|1970 Topps Card|
|The superstitious Leo Cardenas|
(see Classic Twins story)
1970 Wheeldon Super Value
"How about a strikeout with the batter being retired K-7-6-7? In the game of April 25, 1970, Tiger pitcher Earl Wilson struck out to end the seventh inning in the Twin Cities. Or so it appeared to everyone except Detroit third base coach Grover Resinger. He saw that Twins catcher Paul Ratliff trapped the pitch in the dirt, did not tag Wilson for the strikeout, and rolled the ball to the mound. Resinger told Wilson to start running as most of the Twins entered the dugout. Earl got to first easily and headed for second. Since no one interfered with him, he started for third. By this time, Brant Alyea, who was trotting in from left field, heard Resinger shouting at Wilson. Alyea hustled to the mound but had trouble picking up the ball. Wilson headed for home where Twins Leo Cardenas and Ratliff had returned. Alyea finally picked up the ball and threw to Cardenas. Wilson turned back to third but was tagged out by Alyea for a K-7-6-7. Rookie catcher Ratliff was charged with an error. After the game, Detroit catcher Bill Freehan said "If Alyea had been hustling, Earl might have made it [home]. Tell him [Alyea] to start coming in and off the field a little quicker." The aftermath of the story is that Wilson pulled a hamstring muscle running the bases and had to leave the game." [same description (plus Alyea biographical info) of play at Baseball Reference].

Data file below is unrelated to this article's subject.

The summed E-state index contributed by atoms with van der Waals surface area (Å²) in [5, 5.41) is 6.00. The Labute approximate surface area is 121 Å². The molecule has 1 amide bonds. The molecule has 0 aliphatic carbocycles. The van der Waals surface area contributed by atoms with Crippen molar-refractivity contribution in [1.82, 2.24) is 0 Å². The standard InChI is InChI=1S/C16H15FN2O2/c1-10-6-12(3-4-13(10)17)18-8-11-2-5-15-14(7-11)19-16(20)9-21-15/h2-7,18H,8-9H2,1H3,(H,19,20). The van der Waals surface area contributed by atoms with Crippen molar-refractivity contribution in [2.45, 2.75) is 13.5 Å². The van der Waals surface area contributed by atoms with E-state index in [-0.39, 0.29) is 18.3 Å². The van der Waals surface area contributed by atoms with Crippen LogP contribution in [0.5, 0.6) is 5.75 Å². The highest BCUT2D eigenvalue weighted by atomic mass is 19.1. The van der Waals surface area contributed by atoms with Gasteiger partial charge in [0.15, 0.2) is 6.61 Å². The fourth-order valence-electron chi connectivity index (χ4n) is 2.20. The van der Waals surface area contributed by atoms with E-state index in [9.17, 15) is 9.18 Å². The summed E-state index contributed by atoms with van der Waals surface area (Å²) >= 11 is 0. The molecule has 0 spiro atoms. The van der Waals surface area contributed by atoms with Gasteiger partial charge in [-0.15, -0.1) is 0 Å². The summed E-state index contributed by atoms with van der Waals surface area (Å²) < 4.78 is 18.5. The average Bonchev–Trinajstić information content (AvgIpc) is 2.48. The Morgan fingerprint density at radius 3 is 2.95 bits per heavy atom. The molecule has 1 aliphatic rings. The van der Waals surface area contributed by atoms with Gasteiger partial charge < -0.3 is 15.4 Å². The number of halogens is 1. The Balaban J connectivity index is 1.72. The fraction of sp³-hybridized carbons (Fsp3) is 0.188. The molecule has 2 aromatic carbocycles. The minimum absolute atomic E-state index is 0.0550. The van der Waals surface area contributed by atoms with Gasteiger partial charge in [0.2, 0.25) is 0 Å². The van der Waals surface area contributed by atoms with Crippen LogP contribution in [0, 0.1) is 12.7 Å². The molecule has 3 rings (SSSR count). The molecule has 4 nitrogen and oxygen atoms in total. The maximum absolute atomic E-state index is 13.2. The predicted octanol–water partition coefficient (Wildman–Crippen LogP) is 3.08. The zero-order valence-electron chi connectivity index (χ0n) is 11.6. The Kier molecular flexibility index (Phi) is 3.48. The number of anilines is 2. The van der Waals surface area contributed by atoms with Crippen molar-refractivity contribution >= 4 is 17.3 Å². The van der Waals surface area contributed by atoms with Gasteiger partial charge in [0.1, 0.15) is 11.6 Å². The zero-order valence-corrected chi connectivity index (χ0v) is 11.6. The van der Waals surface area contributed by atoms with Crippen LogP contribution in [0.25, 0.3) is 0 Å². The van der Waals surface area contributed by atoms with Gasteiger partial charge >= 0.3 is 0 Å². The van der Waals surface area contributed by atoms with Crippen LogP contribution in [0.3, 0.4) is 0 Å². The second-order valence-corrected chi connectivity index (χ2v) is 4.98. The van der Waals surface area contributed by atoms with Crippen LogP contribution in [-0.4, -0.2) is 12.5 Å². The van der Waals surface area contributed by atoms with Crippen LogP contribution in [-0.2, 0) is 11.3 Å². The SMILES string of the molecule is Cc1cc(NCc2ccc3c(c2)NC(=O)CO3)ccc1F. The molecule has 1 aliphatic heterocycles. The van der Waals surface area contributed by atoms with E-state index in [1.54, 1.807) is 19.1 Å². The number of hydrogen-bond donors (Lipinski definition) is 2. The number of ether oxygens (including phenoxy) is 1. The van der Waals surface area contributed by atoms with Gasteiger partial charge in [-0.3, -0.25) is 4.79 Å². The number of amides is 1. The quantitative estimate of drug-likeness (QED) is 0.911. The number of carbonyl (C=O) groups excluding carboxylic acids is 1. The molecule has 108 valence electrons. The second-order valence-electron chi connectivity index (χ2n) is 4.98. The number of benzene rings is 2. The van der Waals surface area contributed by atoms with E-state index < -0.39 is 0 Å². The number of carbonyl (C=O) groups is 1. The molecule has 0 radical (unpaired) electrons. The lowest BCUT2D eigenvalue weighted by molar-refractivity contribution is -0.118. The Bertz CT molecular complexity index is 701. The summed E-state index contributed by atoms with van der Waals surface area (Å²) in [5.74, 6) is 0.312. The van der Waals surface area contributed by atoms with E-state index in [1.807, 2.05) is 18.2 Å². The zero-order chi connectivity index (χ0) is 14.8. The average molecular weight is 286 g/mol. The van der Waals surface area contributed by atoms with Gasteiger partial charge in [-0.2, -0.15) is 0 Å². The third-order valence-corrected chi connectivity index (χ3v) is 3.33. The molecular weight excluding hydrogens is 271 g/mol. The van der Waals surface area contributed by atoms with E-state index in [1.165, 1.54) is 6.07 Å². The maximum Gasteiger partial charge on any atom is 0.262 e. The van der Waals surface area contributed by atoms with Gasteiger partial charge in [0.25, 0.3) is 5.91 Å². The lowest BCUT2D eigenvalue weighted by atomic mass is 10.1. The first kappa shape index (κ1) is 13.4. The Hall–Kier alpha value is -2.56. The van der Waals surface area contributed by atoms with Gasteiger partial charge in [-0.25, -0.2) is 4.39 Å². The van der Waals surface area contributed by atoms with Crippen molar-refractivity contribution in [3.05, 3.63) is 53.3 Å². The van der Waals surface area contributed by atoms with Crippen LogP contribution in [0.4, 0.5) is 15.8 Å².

|Today, Alyea joins Johnny Briggs and Joe Mauer|
in the Twins all-time sideburns Hall-of-Fame.
(1970 Wheeldon Super Valu portrait)
As said, Alyea had one HELL of a month that April with the Twins. In fact he was Hotter than Hell, to quote those American rock poets of KISS (the difference being, his services were for the Twins and Griffith, and not, well, Satan). Of course, big league clubs had ways even then about spreading the word about a player, what pitches they're hitting well, their tendencies to swing or not in a given ball/strike count. Well...things apparently caught up with Alyea soon enough. His coach turned back into a pumpkin, and teams were again throwing him a curveball, or some pitch that didn't neccessarily stay on a straight plane for him to hit. Back to being a career .255 hitter (BBRef stats, 1965-69). But he undeniably had his career month, no taking that away!
See his April stats: for awhile, Twins fans could forget about Billy Martin...you can click on any date to get additional game info and boxscore minutae. Hit the "back" button on your browser to circle back to the list for other games (season totals in black, bottom).
Getting some ribbies, first day as a Twin